Streaming Video1

DuPont Sustainable Solutions clients come to us because they know video is something their employees are demanding of them. And they know that when they’re dealing with compliance topics, or when they can’t command the room with something that’s engaging, the transfer of information isn’t going to happen. From a safety standpoint, the efficient transfer of available knowledge is sometimes even a matter of life-and-death.


Learning professionals agree that corporations should be doing more video training, if for no other reason than its popularity in their employees’ everyday lives is growing at an astounding rate.

But they’ve learned that they need total buy-in from corporate management before embarking on an expanded video training program. The most effective approach is to convince their leaders beforehand that shifting from the traditional instructor-led classroom event to a more user-driven, ondemand learning culture will pay off in both the long and short-term.

DuPont’s most successful learning and development clients are those who use video as part of a “blended” approach. This means incorporating video into all learning events: classroom/instructor-led and self-paced online learning.

Along with the mobile learning evolution, there will likely continue to be a fast evolution in the use of video, driven by two factors that separate Internet-enabled mobile video content from video content delivered on DVD: (1) portability; and (2) proximity to wireless Internet access. These two differentiators will likely continue to enable a more user-centered experience, providing learners with more control of the content they are consuming. While professional video projects are still great for corporate functions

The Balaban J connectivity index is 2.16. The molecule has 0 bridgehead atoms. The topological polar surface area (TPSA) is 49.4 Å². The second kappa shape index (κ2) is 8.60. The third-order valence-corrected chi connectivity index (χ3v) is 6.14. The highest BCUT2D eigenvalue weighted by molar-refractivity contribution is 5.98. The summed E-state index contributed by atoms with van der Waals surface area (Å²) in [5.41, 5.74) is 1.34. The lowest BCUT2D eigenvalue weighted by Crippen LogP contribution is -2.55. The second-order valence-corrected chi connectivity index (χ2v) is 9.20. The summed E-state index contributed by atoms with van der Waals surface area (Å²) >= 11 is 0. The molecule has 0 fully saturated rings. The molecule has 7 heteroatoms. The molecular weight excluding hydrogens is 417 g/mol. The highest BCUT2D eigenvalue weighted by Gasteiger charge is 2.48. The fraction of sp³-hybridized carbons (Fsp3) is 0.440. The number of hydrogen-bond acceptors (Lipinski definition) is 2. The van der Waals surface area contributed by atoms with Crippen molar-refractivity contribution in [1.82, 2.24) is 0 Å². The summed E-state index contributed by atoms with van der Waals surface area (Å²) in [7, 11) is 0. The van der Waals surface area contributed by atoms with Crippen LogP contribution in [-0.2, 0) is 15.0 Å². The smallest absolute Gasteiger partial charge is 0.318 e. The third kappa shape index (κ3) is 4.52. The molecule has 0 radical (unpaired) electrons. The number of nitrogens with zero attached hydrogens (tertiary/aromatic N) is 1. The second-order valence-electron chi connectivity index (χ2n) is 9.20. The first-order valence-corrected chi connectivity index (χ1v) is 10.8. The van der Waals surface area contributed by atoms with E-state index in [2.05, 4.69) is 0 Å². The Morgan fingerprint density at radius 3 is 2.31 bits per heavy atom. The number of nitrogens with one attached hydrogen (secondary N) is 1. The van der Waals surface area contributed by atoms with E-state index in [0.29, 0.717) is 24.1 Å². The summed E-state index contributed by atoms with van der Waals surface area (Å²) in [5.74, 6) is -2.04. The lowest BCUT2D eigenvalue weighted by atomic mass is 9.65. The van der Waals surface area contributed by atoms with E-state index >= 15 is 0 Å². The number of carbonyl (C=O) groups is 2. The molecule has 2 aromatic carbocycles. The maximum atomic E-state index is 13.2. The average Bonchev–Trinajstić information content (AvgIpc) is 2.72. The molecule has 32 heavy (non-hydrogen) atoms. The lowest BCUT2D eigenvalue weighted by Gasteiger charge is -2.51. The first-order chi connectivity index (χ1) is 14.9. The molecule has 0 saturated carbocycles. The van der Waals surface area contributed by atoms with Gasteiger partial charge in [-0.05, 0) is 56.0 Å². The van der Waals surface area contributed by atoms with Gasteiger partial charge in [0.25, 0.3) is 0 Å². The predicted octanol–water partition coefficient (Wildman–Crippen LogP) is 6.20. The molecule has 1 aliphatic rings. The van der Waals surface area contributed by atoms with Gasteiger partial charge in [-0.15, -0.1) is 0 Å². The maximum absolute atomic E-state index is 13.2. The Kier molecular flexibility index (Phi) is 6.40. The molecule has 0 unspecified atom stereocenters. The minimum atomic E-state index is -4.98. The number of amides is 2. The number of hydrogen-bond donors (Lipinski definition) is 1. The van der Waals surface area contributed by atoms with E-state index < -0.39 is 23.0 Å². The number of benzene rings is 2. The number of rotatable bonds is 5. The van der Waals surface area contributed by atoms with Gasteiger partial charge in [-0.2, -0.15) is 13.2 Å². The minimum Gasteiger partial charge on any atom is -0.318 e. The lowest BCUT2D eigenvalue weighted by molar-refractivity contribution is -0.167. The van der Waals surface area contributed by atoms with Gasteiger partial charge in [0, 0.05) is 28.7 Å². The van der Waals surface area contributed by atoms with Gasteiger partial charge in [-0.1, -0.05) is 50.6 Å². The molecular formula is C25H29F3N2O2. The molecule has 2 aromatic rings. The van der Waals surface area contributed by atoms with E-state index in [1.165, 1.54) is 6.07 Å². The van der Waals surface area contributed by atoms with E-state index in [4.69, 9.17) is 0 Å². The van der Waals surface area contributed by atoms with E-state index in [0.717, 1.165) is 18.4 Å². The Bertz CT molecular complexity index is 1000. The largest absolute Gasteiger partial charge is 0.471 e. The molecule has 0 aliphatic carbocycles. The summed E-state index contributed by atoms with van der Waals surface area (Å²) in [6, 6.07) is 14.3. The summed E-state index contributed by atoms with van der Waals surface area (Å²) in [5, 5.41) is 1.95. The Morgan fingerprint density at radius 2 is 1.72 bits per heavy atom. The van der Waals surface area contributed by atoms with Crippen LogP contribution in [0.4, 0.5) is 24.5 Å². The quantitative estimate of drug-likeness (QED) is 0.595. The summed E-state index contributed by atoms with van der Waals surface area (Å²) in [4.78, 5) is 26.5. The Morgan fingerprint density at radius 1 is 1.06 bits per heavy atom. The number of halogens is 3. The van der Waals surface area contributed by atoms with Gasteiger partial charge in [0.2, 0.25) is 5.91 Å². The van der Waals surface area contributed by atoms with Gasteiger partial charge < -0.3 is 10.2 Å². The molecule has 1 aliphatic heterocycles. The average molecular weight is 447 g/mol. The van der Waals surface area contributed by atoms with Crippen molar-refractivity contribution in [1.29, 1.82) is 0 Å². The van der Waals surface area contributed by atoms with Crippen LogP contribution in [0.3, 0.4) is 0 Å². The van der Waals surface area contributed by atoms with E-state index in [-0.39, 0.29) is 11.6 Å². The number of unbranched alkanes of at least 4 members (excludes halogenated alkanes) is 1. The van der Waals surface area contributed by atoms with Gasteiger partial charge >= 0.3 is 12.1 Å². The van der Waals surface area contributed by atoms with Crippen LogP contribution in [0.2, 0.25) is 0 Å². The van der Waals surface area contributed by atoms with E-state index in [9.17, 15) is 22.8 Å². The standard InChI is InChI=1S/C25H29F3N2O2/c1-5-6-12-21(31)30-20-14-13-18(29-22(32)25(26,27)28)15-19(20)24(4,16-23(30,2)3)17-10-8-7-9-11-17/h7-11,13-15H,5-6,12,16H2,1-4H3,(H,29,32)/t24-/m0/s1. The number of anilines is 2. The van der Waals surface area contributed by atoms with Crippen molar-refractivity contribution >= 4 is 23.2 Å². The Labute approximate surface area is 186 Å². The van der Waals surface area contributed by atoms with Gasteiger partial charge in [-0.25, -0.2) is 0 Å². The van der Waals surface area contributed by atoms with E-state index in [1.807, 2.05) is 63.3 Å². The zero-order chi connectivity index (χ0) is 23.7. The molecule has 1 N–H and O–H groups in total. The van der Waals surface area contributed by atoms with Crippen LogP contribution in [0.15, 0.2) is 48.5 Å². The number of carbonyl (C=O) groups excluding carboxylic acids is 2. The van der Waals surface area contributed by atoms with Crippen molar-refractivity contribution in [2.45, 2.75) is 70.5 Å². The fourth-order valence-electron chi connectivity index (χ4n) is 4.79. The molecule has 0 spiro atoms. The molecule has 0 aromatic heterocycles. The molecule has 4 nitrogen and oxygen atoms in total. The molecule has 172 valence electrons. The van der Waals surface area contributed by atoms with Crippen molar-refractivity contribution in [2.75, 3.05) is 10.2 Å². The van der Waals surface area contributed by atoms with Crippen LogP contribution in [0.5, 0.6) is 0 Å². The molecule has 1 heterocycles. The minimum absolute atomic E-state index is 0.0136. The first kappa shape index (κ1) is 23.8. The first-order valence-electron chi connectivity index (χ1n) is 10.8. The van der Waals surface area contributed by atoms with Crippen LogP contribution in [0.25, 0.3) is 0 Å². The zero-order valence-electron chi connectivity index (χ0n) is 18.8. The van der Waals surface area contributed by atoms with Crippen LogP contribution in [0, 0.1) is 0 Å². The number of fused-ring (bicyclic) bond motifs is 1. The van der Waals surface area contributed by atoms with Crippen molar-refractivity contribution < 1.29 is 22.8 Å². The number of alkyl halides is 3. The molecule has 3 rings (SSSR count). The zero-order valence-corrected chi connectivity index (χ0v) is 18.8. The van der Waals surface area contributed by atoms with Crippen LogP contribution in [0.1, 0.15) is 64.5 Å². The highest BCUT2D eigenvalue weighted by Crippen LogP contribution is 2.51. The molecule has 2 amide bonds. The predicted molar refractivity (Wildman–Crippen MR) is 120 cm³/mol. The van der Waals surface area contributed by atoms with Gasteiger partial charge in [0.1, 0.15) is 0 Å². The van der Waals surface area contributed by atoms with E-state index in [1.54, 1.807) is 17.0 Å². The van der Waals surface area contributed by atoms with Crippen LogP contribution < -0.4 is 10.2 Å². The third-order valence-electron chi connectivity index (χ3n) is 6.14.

Like onboarding and major product releases, there is a trend toward the “democratization” of video occurring — the smartphone camera effect.

“We know that people are going to places like YouTube for free training, so we have to make sure we can provide streaming video at the highest quality possible,” Explains DuPont’s Kondas. “We had to figure out how to play in that same space as commercial products.

—The author is software products manager at DuPont Sustainable Solutions, charged with developing the software platform that delivers the company’s proprietary video learning content.


Published in Top Stories


Got MOOCs? It’s an increasingly relevant question since Massively Open Online Courses made their debut just five short years ago.